Songdo: Korea’s Smart City

Fair article on Songdo International Business District.   All projects comes with some challenges… that said, Songdo tops my list for aspiring to be the City of the Future.

Songdo South Korea

Skyline

City of the Future

Check it out….

DS

A Korean Business “Working Within the Culture” FAQ

Korean business

Korean Business and Why do Americans/ westerners need Korean cultural training?

For westerners this may be the first time working with Korean business and a Korea team. This opportunity brings with it the need to better understand their new partner’s culture, workplace norms and expectations.

In most cases, the western team will be interacting with a Korean expatriate team. Some of the expatriates will hold a line managerial position with day-to-day responsibilities alongside western managers, while others will hold key management C-level positions, such as CEO, COO, or CFO. In many, if not most, cases these expats may operate as a “shadow management” with considerable oversight of local operations.

With the best of intentions, the expats will look to build strong collaboration and teamwork and advocate less a sense of us and them. However, they do bring with them Korean work norms that can conflict with western work-life balance and western ways of working.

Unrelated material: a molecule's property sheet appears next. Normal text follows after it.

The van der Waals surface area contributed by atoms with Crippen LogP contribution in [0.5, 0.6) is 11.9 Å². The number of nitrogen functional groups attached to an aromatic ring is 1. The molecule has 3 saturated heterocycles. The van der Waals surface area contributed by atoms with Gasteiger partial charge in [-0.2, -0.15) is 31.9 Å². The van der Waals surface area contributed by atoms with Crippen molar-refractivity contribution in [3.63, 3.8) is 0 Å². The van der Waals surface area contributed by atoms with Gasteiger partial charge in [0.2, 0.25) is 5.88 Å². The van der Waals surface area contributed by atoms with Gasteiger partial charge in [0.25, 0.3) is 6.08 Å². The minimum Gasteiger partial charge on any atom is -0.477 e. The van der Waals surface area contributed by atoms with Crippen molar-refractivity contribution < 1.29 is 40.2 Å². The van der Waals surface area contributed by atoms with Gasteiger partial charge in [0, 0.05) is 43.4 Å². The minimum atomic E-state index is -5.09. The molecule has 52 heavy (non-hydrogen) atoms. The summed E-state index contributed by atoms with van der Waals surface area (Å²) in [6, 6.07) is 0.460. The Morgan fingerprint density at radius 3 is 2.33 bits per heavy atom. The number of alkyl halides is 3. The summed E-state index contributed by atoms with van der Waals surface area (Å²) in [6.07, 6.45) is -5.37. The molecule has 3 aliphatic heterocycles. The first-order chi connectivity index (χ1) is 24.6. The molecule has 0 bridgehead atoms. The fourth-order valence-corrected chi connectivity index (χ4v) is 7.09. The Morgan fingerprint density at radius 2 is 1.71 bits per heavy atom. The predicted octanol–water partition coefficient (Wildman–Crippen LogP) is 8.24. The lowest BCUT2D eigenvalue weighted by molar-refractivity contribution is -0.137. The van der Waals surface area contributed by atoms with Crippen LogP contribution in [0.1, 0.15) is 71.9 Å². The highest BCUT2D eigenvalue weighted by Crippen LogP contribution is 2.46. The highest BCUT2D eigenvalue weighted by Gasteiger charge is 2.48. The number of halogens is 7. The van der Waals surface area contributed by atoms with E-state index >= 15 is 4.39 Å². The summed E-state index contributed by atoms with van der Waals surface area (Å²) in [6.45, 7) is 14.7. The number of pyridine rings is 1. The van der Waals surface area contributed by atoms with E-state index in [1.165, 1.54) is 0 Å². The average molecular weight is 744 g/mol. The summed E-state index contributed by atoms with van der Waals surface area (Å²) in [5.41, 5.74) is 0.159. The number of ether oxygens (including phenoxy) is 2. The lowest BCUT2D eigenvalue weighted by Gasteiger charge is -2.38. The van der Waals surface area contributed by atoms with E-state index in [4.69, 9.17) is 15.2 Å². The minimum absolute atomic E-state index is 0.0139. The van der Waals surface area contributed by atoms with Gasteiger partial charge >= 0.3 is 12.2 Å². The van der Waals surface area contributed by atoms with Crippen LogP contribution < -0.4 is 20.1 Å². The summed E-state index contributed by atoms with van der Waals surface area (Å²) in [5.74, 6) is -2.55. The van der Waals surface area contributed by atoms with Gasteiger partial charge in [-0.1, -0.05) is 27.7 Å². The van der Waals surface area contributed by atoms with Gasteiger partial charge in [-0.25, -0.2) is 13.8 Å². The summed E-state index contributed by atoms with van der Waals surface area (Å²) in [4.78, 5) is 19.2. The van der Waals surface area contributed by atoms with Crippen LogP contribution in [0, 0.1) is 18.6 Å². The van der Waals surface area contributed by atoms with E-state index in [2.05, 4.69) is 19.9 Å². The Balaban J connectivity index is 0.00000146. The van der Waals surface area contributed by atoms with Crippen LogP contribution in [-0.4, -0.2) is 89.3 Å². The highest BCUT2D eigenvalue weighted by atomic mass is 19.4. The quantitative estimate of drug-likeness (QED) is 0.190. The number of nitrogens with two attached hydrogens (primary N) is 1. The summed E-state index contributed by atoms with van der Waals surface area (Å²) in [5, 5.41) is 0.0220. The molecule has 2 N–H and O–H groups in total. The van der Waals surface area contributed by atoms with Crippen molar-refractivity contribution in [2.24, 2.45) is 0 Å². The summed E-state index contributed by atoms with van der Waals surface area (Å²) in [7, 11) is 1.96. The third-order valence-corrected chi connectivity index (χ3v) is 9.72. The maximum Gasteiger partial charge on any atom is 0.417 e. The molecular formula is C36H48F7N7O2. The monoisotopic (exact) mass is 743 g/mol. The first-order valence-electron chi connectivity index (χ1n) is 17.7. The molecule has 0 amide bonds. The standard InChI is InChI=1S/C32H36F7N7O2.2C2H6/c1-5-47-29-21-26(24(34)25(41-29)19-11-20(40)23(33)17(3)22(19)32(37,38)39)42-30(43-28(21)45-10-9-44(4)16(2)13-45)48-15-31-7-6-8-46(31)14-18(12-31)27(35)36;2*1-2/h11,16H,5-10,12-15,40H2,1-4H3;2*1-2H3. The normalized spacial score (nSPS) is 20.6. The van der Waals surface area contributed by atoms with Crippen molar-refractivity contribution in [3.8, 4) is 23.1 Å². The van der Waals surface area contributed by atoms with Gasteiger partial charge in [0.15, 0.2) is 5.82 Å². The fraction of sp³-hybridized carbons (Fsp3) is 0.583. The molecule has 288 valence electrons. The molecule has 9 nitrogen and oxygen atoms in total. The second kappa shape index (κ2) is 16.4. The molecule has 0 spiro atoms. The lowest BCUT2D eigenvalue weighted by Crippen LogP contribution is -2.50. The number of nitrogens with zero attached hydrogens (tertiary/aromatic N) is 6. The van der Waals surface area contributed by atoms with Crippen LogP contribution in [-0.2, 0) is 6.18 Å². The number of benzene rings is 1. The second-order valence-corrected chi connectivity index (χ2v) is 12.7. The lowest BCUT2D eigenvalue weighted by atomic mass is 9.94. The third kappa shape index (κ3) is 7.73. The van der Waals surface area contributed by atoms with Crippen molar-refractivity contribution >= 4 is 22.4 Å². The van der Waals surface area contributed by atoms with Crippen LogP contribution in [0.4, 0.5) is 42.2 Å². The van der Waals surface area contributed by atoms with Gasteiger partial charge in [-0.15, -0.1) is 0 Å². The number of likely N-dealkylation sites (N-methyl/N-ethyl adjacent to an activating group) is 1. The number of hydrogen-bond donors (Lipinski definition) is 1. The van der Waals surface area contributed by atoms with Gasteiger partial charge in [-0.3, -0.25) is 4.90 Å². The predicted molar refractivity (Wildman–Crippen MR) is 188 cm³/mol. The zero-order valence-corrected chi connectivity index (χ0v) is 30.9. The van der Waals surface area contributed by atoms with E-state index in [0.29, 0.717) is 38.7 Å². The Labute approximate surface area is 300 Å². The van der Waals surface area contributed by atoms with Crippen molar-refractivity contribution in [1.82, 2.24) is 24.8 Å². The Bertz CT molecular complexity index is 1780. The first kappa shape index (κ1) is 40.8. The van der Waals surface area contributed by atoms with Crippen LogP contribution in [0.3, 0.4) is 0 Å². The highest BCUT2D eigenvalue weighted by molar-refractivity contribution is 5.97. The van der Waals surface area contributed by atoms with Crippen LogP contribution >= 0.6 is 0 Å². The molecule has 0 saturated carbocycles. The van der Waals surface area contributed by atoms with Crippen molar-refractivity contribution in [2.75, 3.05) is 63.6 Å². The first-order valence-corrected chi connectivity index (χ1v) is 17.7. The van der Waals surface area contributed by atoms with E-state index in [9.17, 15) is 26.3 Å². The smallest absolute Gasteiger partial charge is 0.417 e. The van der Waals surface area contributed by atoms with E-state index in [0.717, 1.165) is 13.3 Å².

More so, Korean teams may make seemingly one-sided decisions with the best interest of the company in mind but without consulting local teams causing mistrust.

A solid training program followed by on-going support can address differences, such as sharing work styles, hierarchy, and comfort levels, plus providing work-arounds.

 What are some typical issues that arise, especially without training?

As with all individuals, no two of us are alike –and the same goes for westerners and Koreans… Each has his or her unique strengths, skills, experiences and personalities.

That said, expecting local teams to simply “get it” without support and training seldom works. Even if a better understanding of the work culture eventually occurs over time, this “learn as you go” approach we see as costly, contributes to stress, poor productivity and even employee turnover.

 What have Koreans told you about Americans? Work habits, commitment, etc.

If you ask Korean expats how they perceive Americans and westerners in general, responses would be very positive and respectful, especially toward western work ethics and work habits. Koreans see great value in American and western teams providing them with new insights and perspectives, as well as best practice